Week 3 - Listening for God
I have stored up your word in my heart, that I might not sin against you - Psalm 119:11 ESV
How do we know we're doing God's will? Even more, how do you know that it is God's voice communicating with you? In times when you are distracted, stressed, searching for a particular answer - a particular response - how do you tell God's voice from your own?
The Psalm’s continually talk about and refer to hearing God’s voice. Psalm 73 acknowledges that we are continually with God, and that he holds our right hand. It states that he guides us with his counsel and that he is the strength in our heart (Psalm 73:23-26).
And the awesome thing is that we can use both the "Observing Self" and "Thinking Self" (here's more on what these are) to notice when we are distracted by our constant thinking, redirect our attention, observe what we are hearing from God and think about whether what we are hearing is in line with his word and teaching.
One of the easiest techniques for noticing when we are distracted is a psychological concept called "Defusion". Defusion aims to help us separate ourselves from our thoughts by observing the nature of them. For example, instead of worrying about what is for dinner we can instead say to ourselves, "I am currently worrying about what we are having for dinner". Once we have done this, something changes in us. We shift from our thoughts happening to us, to having choice, some control, and a new sense of ability to direct our thinking and thinking attention. Thus, we can choose to redirect our attention back to our praying, reading of God's word, and in short, focus on God.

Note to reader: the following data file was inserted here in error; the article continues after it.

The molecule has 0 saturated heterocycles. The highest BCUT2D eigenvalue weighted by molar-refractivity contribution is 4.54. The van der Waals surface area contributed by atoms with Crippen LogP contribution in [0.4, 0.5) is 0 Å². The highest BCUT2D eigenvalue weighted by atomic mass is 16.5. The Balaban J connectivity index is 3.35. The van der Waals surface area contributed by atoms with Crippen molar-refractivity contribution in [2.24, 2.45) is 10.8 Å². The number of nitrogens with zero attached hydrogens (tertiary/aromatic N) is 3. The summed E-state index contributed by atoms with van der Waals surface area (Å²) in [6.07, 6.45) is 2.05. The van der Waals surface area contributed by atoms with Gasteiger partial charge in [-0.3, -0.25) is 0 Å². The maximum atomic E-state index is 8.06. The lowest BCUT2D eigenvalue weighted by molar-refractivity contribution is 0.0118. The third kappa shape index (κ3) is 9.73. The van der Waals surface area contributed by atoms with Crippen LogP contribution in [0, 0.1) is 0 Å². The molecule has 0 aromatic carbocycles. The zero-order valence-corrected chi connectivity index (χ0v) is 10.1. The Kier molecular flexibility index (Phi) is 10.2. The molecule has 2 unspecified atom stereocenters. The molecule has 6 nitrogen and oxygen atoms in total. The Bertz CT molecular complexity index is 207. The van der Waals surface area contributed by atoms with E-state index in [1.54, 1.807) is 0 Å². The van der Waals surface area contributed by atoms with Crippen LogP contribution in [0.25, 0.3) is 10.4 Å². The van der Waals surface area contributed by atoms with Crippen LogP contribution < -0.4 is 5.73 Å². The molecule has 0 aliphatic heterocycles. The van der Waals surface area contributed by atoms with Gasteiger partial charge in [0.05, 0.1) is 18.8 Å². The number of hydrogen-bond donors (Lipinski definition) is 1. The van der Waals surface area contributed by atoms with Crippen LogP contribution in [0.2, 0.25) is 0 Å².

Defusion can be useful in our connecting deeply with God. For example, noticing the paper of the bible we are holding in our hands, the shape and look of the text on the page, or how the sentences sound when we read them are all ways of increasing our sense of noticing. We are diffusing the experiences we're having - drawing them out, becoming more present to them, noticing the different aspects and elements of what we're doing right then and there. Introducing a note of thankfulness into each aspect of what we notice, like having a bible to touch and connect with for example, increases our awareness of God. And when God speaks into our thinking, reading, reflecting, and praying, we can notice this too.
How do you notice when God speaks? The short answer is that God has a certain tone that is different from your own. God has insights and wisdom that are not your own. And so in your thinking and observing, there will come points where a tone or insight kicks into your processing that is thoroughly different from your own. This can be the voice of God. The more consistently we repeat spending time with God, the more consistently we will experience this, the more we will recognise - this is not me, this is God. How does anyone learn a specific voice in their world? By spending consistent time with that person, you learn their tone, their intonations, their turns of phrase, their insights into the world. It is definitely the same with God, although on a whole new level - He is the Creator of the Universe after all.
So, next time you try to spend time with God i encourage you to use the Observing and Thinking Selves to focus on him.
Written by Ashleigh Crosilla